By Edgar Pozo Ore
Hepatitis B is still an issue in Peru. The health authorities have invested a considerable amount of money to immunize the people from 2 to 19 years old against this disease in 2008. However, just half of this group has completed the vaccination series across the country. This has brought a concernabout the protection of those partially immunized and the ones that missed the vaccination. This is actually a real problem since the risk of HVB is still latent in areas of highly endemic proportions. Certainly, the Peruvian National Immunization Advisory Board as a consultative health unit has the role of providing inputs in this regard. Attending this concern, the following paper focuses oncontributing in the issue. The final goal is to identify a potential immunization alternative upon the ones that were the most adequate. The given assessments are evaluated in terms of their economic and applicability to the context matter of the problem. The paper is structured in a brief summary of the current situation, to after continue with the description of each policy alternative and thenfinally discuss in detail their pros and cons and the recommendations to overcome the problem. The proposed vaccination policy options are 1) continuing with the status quo, 2) apply universal vaccination in hyper endemic areas and 3) Apply the new two-dose vaccine schedule to target teenagers. In 1990, the prevalence of active Hepatitis B in Peru was estimated to be 3.8% in all ages (3.4% in adultsand 4.2% in children).1 Cities like Lima historically have a low prevalence, estimated to be 1.5% in 1990.2 More recent studies show that prevalence in Lima to be as low as 0.39 to 0.95% for Hepatitis B surface antigen (HBsAg), the marker for acute or chronic infection, and 3.53 - 4.51% for Hepatitis B core antibodies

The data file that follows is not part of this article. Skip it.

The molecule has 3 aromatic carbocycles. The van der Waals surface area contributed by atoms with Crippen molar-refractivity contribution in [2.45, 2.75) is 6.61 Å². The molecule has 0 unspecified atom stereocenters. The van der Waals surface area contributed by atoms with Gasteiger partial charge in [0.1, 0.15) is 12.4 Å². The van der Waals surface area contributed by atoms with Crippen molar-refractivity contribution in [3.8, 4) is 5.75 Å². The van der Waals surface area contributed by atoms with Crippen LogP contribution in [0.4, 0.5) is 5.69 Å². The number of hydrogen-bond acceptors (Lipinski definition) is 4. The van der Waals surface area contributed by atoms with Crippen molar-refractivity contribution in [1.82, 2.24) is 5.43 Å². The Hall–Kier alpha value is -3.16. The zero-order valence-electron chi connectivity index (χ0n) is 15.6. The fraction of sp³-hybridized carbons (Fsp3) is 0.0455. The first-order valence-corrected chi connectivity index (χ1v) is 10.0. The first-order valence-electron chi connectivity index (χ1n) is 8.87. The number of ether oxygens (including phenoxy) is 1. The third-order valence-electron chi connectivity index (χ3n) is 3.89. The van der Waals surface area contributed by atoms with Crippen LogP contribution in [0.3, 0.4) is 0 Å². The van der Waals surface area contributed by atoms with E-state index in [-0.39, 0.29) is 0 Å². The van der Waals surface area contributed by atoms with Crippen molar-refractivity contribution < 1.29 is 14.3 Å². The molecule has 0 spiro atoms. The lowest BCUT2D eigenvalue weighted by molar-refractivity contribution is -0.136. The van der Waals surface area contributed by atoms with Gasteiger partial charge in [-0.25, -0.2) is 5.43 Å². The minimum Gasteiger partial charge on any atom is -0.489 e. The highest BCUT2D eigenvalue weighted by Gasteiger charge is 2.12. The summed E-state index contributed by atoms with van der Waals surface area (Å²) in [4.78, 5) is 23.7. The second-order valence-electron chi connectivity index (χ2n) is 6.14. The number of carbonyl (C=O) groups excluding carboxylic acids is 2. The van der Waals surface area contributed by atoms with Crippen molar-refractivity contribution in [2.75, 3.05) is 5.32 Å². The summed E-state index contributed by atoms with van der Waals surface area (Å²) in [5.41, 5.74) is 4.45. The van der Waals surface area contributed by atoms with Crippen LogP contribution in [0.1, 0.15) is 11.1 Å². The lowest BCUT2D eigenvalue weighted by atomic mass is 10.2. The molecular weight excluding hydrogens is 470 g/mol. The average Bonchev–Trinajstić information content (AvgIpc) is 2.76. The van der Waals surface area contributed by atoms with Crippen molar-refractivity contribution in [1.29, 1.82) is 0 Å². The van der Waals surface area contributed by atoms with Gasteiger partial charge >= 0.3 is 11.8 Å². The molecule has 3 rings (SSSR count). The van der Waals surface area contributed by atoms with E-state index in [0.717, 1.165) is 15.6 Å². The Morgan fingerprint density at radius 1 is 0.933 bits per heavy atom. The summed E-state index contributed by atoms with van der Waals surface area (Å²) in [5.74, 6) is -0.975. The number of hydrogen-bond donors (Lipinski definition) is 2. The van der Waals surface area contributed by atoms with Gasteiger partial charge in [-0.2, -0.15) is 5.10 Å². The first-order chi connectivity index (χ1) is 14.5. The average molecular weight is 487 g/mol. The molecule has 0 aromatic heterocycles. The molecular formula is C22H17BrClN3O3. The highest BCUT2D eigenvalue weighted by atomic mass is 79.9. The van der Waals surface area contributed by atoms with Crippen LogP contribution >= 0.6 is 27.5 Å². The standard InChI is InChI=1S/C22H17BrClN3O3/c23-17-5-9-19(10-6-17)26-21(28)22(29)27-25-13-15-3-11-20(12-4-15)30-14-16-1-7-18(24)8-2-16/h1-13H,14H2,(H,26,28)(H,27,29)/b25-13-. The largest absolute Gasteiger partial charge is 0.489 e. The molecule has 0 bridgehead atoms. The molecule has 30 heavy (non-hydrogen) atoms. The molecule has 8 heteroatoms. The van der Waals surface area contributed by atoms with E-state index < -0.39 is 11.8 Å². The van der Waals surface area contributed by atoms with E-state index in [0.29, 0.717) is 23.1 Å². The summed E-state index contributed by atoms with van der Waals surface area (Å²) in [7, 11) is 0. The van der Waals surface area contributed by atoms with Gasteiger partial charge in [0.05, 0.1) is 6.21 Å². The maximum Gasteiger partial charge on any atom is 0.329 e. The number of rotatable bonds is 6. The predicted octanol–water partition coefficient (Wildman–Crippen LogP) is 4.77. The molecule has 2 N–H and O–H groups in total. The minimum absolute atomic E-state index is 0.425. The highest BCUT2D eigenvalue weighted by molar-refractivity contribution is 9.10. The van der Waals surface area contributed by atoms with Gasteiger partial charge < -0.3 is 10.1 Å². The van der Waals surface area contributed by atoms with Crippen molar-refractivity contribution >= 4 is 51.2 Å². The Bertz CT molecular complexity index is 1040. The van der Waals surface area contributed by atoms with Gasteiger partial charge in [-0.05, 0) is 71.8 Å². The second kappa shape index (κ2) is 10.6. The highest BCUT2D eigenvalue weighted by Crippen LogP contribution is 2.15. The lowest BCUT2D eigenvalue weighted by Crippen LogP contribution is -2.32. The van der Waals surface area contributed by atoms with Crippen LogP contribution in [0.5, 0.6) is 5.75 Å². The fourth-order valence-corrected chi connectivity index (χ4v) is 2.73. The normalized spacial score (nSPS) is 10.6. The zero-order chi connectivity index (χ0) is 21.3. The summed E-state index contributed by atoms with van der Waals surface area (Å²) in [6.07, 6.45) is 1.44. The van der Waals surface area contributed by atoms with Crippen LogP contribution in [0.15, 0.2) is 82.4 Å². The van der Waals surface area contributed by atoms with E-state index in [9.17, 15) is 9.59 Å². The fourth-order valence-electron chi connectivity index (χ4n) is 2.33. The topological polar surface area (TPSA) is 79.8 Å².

(HBcAb), a marker of past infection. These measures were 0.67% and3.53% respectively among pregnant women.3 In the Peruvian Amazon, a high prevalence area, HBsAg ranges from 3.9 to 12.1% and HBcAb ranges from 69 to 74%. HBcAb prevalence is cumulative over a lifetime of HBV exposure; 2 to 5 year olds are just 35 to 40% positive; 11 to 20 year olds are 55% positive.4 38% of infants who were born to HBsAg positive mothers and who
were not infected in the perinatalperiod became infected by age 4 years.5
Infection with HBV acutely kills 0.5% to 1.5%, with highest rates in adults older than
606. Acute infection alone accounts for 4,398 disability adjusted life years (DALYs).
Even more significant are the effects of chronic HBV infection. After decades 30 to 40% of carriers develop liver cirrhosis and 1 to 5% of cirrhotic people develop liver cancereach year.8 Gastrointestinal diseases are the second leading cause of death in Peru with cirrhosis (17.9 deaths per 100,000 in 2006) and liver cancer (1.98 per 100,000) among the top killers.9 respectively.11 In Peru, most of the institutional efforts against HBV target infants because of the high risk of developing chronic infection (90%) which could lead to high consequences on morbidity,mortality, and economic costs. Vaccination was initiated in hyper endemic areas in 1996 and then expanded to cover all infants in 2005 through the so called “Programa Nacional de Inmmunizacion” (Expanded Program of Immunization - EPI). Doses are given at 2, 4, and 6 months of age.12 The increased risk of becoming a chronic HBV carrier persists through childhood (30% - 50% for children less than age 5).
Inadults 5% to 15% develop chronic infection.
This accounts for 78,883 and 25,322 DALYs lost
The initial infection is typically
asymptomatic for infants under 1 year old as well as in greater than 50% of adults.14 Households’ contacts of infected individuals are at high risk. In order to protect the
cohort of young people who are too old to benefit from EPI, but...